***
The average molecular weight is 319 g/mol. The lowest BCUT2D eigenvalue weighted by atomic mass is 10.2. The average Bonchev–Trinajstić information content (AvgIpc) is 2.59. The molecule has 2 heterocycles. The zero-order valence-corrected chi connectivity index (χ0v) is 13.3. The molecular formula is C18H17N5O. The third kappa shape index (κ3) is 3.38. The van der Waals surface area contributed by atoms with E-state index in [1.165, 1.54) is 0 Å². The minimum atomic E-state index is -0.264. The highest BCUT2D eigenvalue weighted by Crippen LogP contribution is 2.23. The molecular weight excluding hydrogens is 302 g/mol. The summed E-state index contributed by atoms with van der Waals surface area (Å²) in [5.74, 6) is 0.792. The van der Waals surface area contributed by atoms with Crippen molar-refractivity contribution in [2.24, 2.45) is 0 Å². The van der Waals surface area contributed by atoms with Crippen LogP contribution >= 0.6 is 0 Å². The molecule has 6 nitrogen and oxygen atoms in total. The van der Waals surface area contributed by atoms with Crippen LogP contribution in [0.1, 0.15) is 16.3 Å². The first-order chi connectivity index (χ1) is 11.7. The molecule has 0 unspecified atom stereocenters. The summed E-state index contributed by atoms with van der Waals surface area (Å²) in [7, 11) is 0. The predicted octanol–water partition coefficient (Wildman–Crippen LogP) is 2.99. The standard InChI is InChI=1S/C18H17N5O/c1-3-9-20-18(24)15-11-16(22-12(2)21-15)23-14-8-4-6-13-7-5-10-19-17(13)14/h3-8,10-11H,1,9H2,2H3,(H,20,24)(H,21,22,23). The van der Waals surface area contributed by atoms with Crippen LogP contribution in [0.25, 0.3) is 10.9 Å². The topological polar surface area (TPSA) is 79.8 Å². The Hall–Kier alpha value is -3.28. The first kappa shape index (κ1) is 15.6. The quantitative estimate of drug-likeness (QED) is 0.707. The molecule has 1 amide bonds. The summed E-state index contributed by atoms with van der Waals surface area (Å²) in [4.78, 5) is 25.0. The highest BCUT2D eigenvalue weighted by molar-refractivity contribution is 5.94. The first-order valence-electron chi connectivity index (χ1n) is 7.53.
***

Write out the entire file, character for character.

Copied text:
The average molecular weight is 319 g/mol. The lowest BCUT2D eigenvalue weighted by atomic mass is 10.2. The average Bonchev–Trinajstić information content (AvgIpc) is 2.59. The molecule has 2 heterocycles. The zero-order valence-corrected chi connectivity index (χ0v) is 13.3. The molecular formula is C18H17N5O. The third kappa shape index (κ3) is 3.38. The van der Waals surface area contributed by atoms with E-state index in [1.165, 1.54) is 0 Å². The minimum atomic E-state index is -0.264. The highest BCUT2D eigenvalue weighted by Crippen LogP contribution is 2.23. The molecular weight excluding hydrogens is 302 g/mol. The summed E-state index contributed by atoms with van der Waals surface area (Å²) in [5.74, 6) is 0.792. The van der Waals surface area contributed by atoms with Crippen molar-refractivity contribution in [2.24, 2.45) is 0 Å². The van der Waals surface area contributed by atoms with Crippen LogP contribution >= 0.6 is 0 Å². The molecule has 6 nitrogen and oxygen atoms in total. The van der Waals surface area contributed by atoms with Crippen LogP contribution in [0.1, 0.15) is 16.3 Å². The first-order chi connectivity index (χ1) is 11.7. The molecule has 0 unspecified atom stereocenters. The summed E-state index contributed by atoms with van der Waals surface area (Å²) in [7, 11) is 0. The predicted octanol–water partition coefficient (Wildman–Crippen LogP) is 2.99. The standard InChI is InChI=1S/C18H17N5O/c1-3-9-20-18(24)15-11-16(22-12(2)21-15)23-14-8-4-6-13-7-5-10-19-17(13)14/h3-8,10-11H,1,9H2,2H3,(H,20,24)(H,21,22,23). The van der Waals surface area contributed by atoms with Crippen LogP contribution in [0.25, 0.3) is 10.9 Å². The topological polar surface area (TPSA) is 79.8 Å². The Hall–Kier alpha value is -3.28. The first kappa shape index (κ1) is 15.6. The quantitative estimate of drug-likeness (QED) is 0.707. The molecule has 1 amide bonds. The summed E-state index contributed by atoms with van der Waals surface area (Å²) in [4.78, 5) is 25.0. The highest BCUT2D eigenvalue weighted by molar-refractivity contribution is 5.94. The first-order valence-electron chi connectivity index (χ1n) is 7.53.